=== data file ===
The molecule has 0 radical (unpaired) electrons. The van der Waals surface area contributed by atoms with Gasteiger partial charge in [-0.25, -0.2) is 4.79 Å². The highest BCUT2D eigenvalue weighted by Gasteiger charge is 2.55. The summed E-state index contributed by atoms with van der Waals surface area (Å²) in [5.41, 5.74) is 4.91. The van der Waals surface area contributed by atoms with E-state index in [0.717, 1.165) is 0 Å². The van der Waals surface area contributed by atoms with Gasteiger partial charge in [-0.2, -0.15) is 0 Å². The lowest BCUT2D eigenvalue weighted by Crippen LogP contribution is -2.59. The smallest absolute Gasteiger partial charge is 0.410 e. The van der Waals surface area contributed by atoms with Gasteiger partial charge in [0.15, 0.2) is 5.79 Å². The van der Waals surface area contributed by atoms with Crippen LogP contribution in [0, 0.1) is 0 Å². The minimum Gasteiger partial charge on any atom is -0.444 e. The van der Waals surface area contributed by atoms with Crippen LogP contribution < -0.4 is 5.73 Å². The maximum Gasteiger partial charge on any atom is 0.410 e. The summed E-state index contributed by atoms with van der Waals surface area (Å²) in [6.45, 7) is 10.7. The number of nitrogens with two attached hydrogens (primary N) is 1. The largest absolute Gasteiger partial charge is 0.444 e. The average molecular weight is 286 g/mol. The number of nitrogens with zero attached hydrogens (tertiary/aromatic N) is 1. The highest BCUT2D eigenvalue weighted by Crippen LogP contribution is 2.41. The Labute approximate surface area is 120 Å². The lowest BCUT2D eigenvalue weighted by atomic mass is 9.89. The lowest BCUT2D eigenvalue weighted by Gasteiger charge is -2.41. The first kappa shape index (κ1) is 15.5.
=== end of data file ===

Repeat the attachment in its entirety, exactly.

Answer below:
The molecule has 0 radical (unpaired) electrons. The van der Waals surface area contributed by atoms with Gasteiger partial charge in [-0.25, -0.2) is 4.79 Å². The highest BCUT2D eigenvalue weighted by Gasteiger charge is 2.55. The summed E-state index contributed by atoms with van der Waals surface area (Å²) in [5.41, 5.74) is 4.91. The van der Waals surface area contributed by atoms with E-state index in [0.717, 1.165) is 0 Å². The van der Waals surface area contributed by atoms with Gasteiger partial charge in [-0.2, -0.15) is 0 Å². The lowest BCUT2D eigenvalue weighted by Crippen LogP contribution is -2.59. The smallest absolute Gasteiger partial charge is 0.410 e. The van der Waals surface area contributed by atoms with Gasteiger partial charge in [0.15, 0.2) is 5.79 Å². The van der Waals surface area contributed by atoms with Crippen LogP contribution in [0, 0.1) is 0 Å². The minimum Gasteiger partial charge on any atom is -0.444 e. The van der Waals surface area contributed by atoms with Crippen LogP contribution < -0.4 is 5.73 Å². The maximum Gasteiger partial charge on any atom is 0.410 e. The summed E-state index contributed by atoms with van der Waals surface area (Å²) in [6.45, 7) is 10.7. The number of nitrogens with two attached hydrogens (primary N) is 1. The largest absolute Gasteiger partial charge is 0.444 e. The average molecular weight is 286 g/mol. The number of nitrogens with zero attached hydrogens (tertiary/aromatic N) is 1. The highest BCUT2D eigenvalue weighted by Crippen LogP contribution is 2.41. The Labute approximate surface area is 120 Å². The lowest BCUT2D eigenvalue weighted by atomic mass is 9.89. The lowest BCUT2D eigenvalue weighted by Gasteiger charge is -2.41. The first kappa shape index (κ1) is 15.5.